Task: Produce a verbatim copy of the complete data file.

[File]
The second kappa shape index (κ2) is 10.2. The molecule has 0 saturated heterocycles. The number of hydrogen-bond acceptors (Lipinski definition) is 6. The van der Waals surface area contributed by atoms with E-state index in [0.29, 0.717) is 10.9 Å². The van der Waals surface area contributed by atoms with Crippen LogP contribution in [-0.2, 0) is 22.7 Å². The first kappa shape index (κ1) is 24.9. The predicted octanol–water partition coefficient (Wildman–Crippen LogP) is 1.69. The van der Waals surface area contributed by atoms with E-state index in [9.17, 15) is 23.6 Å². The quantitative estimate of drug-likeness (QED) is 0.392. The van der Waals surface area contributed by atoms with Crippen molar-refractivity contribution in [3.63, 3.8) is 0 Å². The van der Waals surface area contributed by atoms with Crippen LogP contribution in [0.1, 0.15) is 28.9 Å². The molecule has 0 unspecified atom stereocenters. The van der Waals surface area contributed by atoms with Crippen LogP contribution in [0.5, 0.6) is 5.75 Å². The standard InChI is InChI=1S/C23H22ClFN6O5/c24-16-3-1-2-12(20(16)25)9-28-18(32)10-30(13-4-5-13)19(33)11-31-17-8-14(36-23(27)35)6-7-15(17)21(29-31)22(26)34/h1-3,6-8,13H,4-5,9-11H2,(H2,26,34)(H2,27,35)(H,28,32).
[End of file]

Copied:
The second kappa shape index (κ2) is 10.2. The molecule has 0 saturated heterocycles. The number of hydrogen-bond acceptors (Lipinski definition) is 6. The van der Waals surface area contributed by atoms with E-state index in [0.29, 0.717) is 10.9 Å². The van der Waals surface area contributed by atoms with Crippen LogP contribution in [-0.2, 0) is 22.7 Å². The first kappa shape index (κ1) is 24.9. The predicted octanol–water partition coefficient (Wildman–Crippen LogP) is 1.69. The van der Waals surface area contributed by atoms with E-state index in [9.17, 15) is 23.6 Å². The quantitative estimate of drug-likeness (QED) is 0.392. The van der Waals surface area contributed by atoms with Crippen molar-refractivity contribution in [3.63, 3.8) is 0 Å². The van der Waals surface area contributed by atoms with Crippen LogP contribution in [0.1, 0.15) is 28.9 Å². The molecule has 0 unspecified atom stereocenters. The van der Waals surface area contributed by atoms with Crippen LogP contribution in [0.5, 0.6) is 5.75 Å². The standard InChI is InChI=1S/C23H22ClFN6O5/c24-16-3-1-2-12(20(16)25)9-28-18(32)10-30(13-4-5-13)19(33)11-31-17-8-14(36-23(27)35)6-7-15(17)21(29-31)22(26)34/h1-3,6-8,13H,4-5,9-11H2,(H2,26,34)(H2,27,35)(H,28,32).